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Western Forestry Contractors’ Association
Rumour Mill RoundUpDate
24 June 2022
Volume 22 Issue 08

Warning: In spite of our editorial staff’s best efforts to write with directness and clarity some of this publication’s facts may be contained in sentences with weak prepositional chains, passive constructions, and dependent phrases that we hope our faithful readers will be generous enough to overlook should they occur.

Out of the Freezing Pan and into
the Fire with Some Floods

For most of the spring the Jetstream has been stuck pulling down waves of cool air off the BC Coast and over the interior. The province has been suspended in a protracted early spring mode. Now that’s changed.

We apologize for the headline. Proper expository prose should use sequence and logic to yield a clear path to the point. Instead, our crammed headline has all its facts trying to happen at once. But that’s what the weather has been like lately. Forestry workers, like our headline, have been straining under this forestry field season’s drawn-out weather. In cold May we had to send warnings after a worker was nearly asphyxiated in a tent trying to keep warm with a heater. Even a handful of coals can poison the air in a small space. So can other kinds of combustion heaters that aren’t properly ventilated. Now it’s June. And there is still a lot of snow in the snowpack. Fresh snow has recently fallen on some planting projects we’re told. But it shouldn’t last. Since the solstice, the Jetstream has changed its gait and loop allowing some overdue heat to finally build over parts of the province. Temperatures will reach the 30s in some of the south this weekend. Those numbers may be around seasonable averages. But to workers’ metabolisms primed as if it is still March it may come as a shock. Our BC SAFE Forestry Advocate has issued an alert for the weekend and into the summer. That snowpack we mentioned is now melting fast as the delayed freshet catches up. Road user alerts are appearing as some BC forest service roads flood. Culverts, embankments, and bridge abutments shouldn’t be trusted by drivers in many places. The BC River Forecast Centre has advisories, watches, and warnings for stream flow and flooding across much of the province’s interior. Flooding has occurred through parts of Alberta and NWT since May creating problems for communities and some planting crews. Alberta’s winter is often put to use in northern locations refrigerating seedlings until spring in on-site snow caches.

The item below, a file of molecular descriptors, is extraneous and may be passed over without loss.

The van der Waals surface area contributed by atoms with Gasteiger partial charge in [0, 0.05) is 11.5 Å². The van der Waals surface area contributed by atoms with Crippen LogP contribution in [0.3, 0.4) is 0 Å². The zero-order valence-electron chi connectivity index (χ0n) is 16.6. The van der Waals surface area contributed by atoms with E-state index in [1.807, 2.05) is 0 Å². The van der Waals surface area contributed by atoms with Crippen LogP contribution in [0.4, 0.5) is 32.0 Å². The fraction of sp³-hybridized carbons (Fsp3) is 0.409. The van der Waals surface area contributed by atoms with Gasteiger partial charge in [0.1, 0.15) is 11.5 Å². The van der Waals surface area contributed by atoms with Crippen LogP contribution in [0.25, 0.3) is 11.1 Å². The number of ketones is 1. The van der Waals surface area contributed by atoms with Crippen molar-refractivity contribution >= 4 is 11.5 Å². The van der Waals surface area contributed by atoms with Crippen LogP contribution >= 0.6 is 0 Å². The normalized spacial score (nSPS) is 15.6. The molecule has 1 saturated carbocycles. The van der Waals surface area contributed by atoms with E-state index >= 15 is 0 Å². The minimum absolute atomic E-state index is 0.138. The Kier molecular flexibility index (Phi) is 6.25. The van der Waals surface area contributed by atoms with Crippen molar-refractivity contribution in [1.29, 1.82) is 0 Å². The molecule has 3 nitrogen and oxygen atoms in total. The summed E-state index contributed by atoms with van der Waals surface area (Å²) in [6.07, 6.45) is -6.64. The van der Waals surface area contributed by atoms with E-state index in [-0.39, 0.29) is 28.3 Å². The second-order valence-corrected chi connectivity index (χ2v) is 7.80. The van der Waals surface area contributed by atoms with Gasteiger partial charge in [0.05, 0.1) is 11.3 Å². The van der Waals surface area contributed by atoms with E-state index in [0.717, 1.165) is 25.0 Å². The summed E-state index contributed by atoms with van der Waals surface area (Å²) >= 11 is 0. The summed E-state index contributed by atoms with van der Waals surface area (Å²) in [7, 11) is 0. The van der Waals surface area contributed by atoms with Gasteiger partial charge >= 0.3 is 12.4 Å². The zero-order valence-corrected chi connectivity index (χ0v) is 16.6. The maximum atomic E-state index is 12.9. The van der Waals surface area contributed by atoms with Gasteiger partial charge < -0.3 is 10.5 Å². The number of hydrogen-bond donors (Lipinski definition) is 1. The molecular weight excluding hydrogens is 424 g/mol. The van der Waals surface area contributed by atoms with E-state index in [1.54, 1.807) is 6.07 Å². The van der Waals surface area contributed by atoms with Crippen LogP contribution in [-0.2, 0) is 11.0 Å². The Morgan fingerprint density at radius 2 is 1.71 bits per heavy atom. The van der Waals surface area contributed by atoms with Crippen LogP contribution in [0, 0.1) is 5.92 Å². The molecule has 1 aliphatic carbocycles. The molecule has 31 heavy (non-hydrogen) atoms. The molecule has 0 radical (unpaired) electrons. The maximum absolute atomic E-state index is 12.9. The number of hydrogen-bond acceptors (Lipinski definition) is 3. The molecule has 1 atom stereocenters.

Fraser Fort George Regional District
Not Accepting Waste Tree Boxes

Map of the FFGRD showing all their transfer stations. None of these will be accepting waste tree boxes. The circled ones are the main places boxes have been deposited. Municipal managers want forest companies to deal better with their own waste.

Waste managers at the Fraser Fort George Regional District (FFGRD) say they have no room to handle waste tree boxes. Nor do they have the means to sustainably deal with the thousands of them left at their transfer stations this time of year. They wind up in landfills where they decompose into methane. Specially treated for moisture and storage the boxes can’t be recycled like normal cardboard. Contractors and licensees are now looking for less polluting ways to dispose of them. In the Cariboo Regional District, boxes are accepted for a fee. Then they’re shredded and mixed into the CRD’s biomass waste stream. All that winds up as feedstock for the Atlantic Power Corporation’s cogeneration plant in Williams Lake. Just whether the CANFOR mill boilers in Prince George could be put to a similar use is something the WFCA is discussing with company managers. Meanwhile, the FFRGD is making it clear they want out of handling any boxes. To them, waste tree boxes do not belong in their overloaded waste stream. They are asking for forest companies, BCTS, and their reforestation contractors to cooperate with them.

BC Has a New Chief Forester

Shane Berg, former deputy C.F., is now our BC Chief Forester at a critical time in forest management.

Shane Berg is now Chief Forester for British Columbia. His appointment was announced by the Ministry of Forests earlier this month. Berg had been the Deputy Chief Forester and will replace Dianne Nicholls who announced she was leaving as Chief Forester back in April. The WFCA has worked closely with Berg over the last few years. He served as an interlocutor between the reforestation sector and various health authorities, ministries, and safety agencies to map a path through the pandemic. Berg also has been instrumental in leading a working group to manage the operational strategies for the 2-billion tree program and related reforestation planning. He takes his position in the midst of major changes being implemented at the former Ministry of Forests Lands and Natural Resource Operations and Rural Development (MFLNRORD). Back in February, our government separated the old ministry into the Ministry of Forests and the Ministry of Land, Water, and Resource Stewardship (with the unfortunate acronym MLWARS). Within the Ministry of Forests, where Berg’s office sits, further departmental changes have been implemented. Besides assisting all these shifts to settle in, Berg assumes his post tasked with critical forest management decisions as climate change plays out on the province’s forests and range lands. The WFCA looks forward to working with our new Chief Forester.